As I sat there listening to her go on and on about how she is still best friends with her crowd from high school and how they got together regularly to talk about everyone we had gone to school with, I wondered if I at one time or another I had been the topic of one of their conversations and if not, within the next week I knew I would be. I imagined her telling them how old I looked or that I hadn’t had a manicure in months, that I worked and didn’t give all my time to my kids, or that I still had the untamable curly hair that was so often the target of her insults. I didn’t care! I loved myself the way I was. I had a wonderful husband and family and my life was good. It may not be perfect but then again, I wouldn’t want it to be. I had accepted that my hair would never be stick straight, that I wasn’t going to grow another five inches so I could be tall, but I didn’t care! I was small and slender and I stayed that way because I worked out and took care of myself. I loved me just the way I am. I wished I had come to that revelation in high school but I realize now without all the drama in high school I might never have found me—the person that I am today and the person that I am most proud of. I almost wanted to thank her. I interrupted her rant and said I had to go. She said to friend her on Facebook; she wanted to stay in touch. I laughed as I walked away. That is one friend request, I am definitely going to ignore.
I never write to Editors, but your "money-pit" story was so funny and right on , that I LMAO!!!! Please give us more! You have a real talent!
For many years I was a subscriber to More, but recently let my subscription relapse. Part of the reason for that included the plethora of self-absorbed and depressing memoir and other personal stories that keep cropping up ever since Lesley Jane Seymour took over as Editor-in-Chief. As a 51 year old woman who lives a pretty much fun and fascinating lifestyle, I rarely if ever find myself reflected in More's pages. I thought that, perhaps, this month's memoir "The Father I Thought I Knew" might be a bit different.
I was wrong.
First, I was taken by the author's inability to truly see her Father as not just a product of his generation, but a product of the history that surrounded and shaped him. I was also disappointed in the fairy tales she spun around him as she imagined him doing this or that among "wod-be artists and intellectuals."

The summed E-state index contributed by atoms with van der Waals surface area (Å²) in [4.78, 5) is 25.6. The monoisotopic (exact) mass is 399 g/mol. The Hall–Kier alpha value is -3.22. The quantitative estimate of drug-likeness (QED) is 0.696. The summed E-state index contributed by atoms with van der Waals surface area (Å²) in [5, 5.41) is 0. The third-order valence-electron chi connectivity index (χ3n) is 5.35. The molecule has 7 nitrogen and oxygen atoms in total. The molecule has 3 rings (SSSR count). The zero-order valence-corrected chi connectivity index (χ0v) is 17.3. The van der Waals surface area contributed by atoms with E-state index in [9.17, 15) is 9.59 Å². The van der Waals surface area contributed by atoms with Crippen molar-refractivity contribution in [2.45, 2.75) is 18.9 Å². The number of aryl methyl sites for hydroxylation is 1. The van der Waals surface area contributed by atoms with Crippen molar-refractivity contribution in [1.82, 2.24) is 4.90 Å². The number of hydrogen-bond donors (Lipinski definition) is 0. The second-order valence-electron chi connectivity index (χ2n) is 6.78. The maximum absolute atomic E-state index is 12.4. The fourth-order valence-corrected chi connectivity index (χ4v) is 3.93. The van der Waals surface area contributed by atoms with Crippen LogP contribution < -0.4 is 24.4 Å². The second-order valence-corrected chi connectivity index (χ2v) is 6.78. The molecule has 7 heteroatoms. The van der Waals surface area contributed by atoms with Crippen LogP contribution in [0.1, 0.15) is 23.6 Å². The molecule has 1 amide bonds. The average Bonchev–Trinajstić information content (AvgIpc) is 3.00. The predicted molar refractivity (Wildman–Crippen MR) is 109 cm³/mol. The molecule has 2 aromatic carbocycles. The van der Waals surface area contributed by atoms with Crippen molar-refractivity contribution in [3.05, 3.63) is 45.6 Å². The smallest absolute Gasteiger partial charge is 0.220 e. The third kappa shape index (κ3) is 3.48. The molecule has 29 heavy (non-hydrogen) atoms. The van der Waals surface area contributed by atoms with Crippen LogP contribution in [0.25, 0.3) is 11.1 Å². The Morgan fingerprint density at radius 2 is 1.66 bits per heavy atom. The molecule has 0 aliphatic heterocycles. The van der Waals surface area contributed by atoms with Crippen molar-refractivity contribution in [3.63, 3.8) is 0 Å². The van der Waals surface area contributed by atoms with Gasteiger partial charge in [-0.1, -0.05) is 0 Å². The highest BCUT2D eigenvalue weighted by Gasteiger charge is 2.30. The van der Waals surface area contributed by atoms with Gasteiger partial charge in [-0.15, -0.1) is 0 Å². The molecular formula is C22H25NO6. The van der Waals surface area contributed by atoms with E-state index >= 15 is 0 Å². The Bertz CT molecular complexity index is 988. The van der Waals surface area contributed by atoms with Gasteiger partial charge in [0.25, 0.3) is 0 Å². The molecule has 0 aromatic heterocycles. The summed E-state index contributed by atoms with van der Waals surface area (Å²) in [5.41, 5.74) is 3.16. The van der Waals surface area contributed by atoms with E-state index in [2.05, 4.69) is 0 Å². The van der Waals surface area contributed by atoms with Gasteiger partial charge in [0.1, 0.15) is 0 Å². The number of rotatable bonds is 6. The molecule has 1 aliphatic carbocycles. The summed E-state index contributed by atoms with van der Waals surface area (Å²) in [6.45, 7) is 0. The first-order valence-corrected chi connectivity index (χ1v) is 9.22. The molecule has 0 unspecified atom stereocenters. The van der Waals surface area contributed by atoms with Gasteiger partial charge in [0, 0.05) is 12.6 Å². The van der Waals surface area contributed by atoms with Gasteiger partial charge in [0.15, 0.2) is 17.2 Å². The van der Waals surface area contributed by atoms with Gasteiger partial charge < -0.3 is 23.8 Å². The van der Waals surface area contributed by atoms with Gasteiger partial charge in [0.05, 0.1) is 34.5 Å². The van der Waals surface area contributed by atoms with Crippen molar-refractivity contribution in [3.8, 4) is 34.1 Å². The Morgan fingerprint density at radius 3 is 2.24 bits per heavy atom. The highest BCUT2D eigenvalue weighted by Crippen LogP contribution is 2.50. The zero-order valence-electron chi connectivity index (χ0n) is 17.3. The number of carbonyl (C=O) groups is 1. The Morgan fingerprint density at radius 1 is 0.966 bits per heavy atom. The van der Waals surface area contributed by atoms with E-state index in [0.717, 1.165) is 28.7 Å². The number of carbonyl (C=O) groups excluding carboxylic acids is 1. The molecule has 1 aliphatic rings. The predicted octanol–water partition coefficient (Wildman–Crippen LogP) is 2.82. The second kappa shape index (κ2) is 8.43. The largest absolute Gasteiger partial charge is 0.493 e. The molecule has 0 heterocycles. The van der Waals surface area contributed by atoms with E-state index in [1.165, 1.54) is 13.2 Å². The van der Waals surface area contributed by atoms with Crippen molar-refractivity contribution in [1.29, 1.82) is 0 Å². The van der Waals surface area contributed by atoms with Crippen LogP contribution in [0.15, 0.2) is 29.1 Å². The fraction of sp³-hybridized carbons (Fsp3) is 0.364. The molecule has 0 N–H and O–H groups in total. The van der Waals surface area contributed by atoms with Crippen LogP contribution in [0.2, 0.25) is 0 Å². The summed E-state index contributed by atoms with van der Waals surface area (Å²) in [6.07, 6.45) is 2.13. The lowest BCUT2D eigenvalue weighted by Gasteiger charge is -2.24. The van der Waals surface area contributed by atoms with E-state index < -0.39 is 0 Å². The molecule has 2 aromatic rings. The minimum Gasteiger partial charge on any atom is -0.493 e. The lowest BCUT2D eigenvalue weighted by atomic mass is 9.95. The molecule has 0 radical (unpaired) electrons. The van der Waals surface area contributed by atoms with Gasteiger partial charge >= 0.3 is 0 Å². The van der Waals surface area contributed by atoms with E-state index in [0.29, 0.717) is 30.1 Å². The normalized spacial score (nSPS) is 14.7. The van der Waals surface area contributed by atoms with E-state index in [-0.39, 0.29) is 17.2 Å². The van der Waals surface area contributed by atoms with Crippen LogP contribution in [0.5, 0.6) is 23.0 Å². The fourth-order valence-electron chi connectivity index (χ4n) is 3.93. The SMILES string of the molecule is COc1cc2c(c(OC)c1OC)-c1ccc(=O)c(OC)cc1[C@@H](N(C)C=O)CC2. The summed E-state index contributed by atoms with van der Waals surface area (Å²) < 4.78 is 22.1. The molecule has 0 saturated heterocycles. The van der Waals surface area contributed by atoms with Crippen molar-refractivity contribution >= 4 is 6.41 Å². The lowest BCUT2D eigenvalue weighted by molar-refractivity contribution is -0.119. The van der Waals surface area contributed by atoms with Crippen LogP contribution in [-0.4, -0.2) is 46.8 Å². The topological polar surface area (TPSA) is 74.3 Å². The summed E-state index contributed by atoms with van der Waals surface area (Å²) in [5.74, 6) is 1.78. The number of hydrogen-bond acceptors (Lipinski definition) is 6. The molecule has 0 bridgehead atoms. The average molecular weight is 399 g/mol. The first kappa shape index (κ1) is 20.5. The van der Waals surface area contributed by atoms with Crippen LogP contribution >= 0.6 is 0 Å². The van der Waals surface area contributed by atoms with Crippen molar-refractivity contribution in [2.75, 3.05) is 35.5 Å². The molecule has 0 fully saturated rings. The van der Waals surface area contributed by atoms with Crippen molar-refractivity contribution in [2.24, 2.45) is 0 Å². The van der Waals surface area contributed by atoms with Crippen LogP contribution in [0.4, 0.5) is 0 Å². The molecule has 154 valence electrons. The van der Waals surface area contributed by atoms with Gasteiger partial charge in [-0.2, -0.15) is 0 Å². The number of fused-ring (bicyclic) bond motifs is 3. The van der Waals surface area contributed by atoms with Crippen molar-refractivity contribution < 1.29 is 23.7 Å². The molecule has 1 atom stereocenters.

My reaction is so negatively strong to this because my own Father died recently, and I discovered things about him, his life, and his times, that would make author Bliss Broyard's head completely fly off her bourgeois shoulders. Being black is nothing compared to finding out that your Father once had a completely different name, that the man who he claimed as his own Father might not have been, and that his Mother (whom he often called "a whore") might actually have been a prostitute in the deep South of the 1920's.
It also pales when one discovers that one's Mother may, too, have been the product of an illicit relationship,potentially with another woman who also may have been a "whore," or perhaps was the illegitimate daughter of one of her sisters.
In order to make sense of this sordid family history, I didn't just sit there and imagine this or that. As I had learned through my studies of English Lit at Smith College, sometimes one must see the person in their times to understand what he/she might be writing, why they said something a certain way, or even just to understand an action that might be completely objectionable in our own times. For me, I started to dig into the world of the 1920's and 1910's, when my Father and Mother were born, to discover some truth about their worlds and what was so different about mine.